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Dallas County Issues Shelter-in-Place


As the coronavirus (COVID-19) pandemic continues to escalate in severity and sweep the nation, states and counties are increasingly implementing stay-at-home orders. On March 22, Dallas County Judge Clay Jenkins issued a "Stay Home Stay Safe" order for Dallas County, which follows in the footsteps of other stay-at-home orders enacted in major cities like Los Angeles and New York City.

Understanding what, precisely, the Dallas shelter-in-place order involves and how it affects your everyday life is essential for citizens of Dallas County.

What Does the Shelter-in-Place Order Mean for Dallas Residents?

According to Judge Jenkins, the shelter-in-place order limits the spread of COVID-19 by restricting how much and how often Dallas residents interact with one another. Studies have shown that the incubation period for COVID-19 lasts around five days. In that time, individuals who are not yet displaying symptoms are still infectious. Additionally, many people who contract COVID-19 are asymptomatic. They may not show symptoms, but are still highly contagious.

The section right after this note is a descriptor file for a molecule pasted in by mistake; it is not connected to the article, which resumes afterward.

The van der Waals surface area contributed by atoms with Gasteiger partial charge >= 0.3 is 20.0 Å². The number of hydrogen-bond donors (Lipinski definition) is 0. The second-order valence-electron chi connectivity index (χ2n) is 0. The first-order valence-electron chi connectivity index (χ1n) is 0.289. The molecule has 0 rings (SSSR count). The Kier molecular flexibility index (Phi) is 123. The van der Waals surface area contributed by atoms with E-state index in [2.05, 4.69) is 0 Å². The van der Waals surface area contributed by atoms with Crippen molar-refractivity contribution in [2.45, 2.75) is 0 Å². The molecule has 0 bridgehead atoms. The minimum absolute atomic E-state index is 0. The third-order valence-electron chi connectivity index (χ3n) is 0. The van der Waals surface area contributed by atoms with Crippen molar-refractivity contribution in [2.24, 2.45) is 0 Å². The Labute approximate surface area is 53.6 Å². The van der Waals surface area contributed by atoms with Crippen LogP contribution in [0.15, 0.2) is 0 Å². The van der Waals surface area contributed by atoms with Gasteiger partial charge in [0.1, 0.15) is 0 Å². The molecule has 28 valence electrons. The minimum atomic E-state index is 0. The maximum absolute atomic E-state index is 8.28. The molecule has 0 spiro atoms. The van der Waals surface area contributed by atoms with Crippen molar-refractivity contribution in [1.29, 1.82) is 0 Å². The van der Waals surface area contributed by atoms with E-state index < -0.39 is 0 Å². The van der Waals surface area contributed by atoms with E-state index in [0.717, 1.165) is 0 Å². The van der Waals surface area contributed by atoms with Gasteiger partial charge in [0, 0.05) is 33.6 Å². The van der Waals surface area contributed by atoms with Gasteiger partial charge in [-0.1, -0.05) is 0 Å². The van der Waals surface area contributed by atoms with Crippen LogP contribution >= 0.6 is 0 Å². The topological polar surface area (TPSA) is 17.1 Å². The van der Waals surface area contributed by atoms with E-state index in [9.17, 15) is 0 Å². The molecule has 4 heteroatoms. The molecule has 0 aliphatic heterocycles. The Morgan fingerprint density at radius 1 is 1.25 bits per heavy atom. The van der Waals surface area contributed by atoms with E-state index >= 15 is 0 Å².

Limiting contact between individuals reduces the likelihood of asymptomatic and incubation-period coronavirus carriers spreading the virus. Shelter-in-place orders are intended to protect people who are exceptionally vulnerable to the virus, such as the elderly and those with respiratory diseases.

The Dallas shelter-in-place order features some noteworthy requirements for Dallas businesses and residents:

  • Residents must remain at home when not engaging in essential activities or work. Essential activities are activities necessary for the safety or health of residents, such as grocery shopping. Residents must also observe social distancing and remain at list six feet apart from other residents if they do go out. Certain exercises, like running or hiking, are still permitted if social distancing is observed.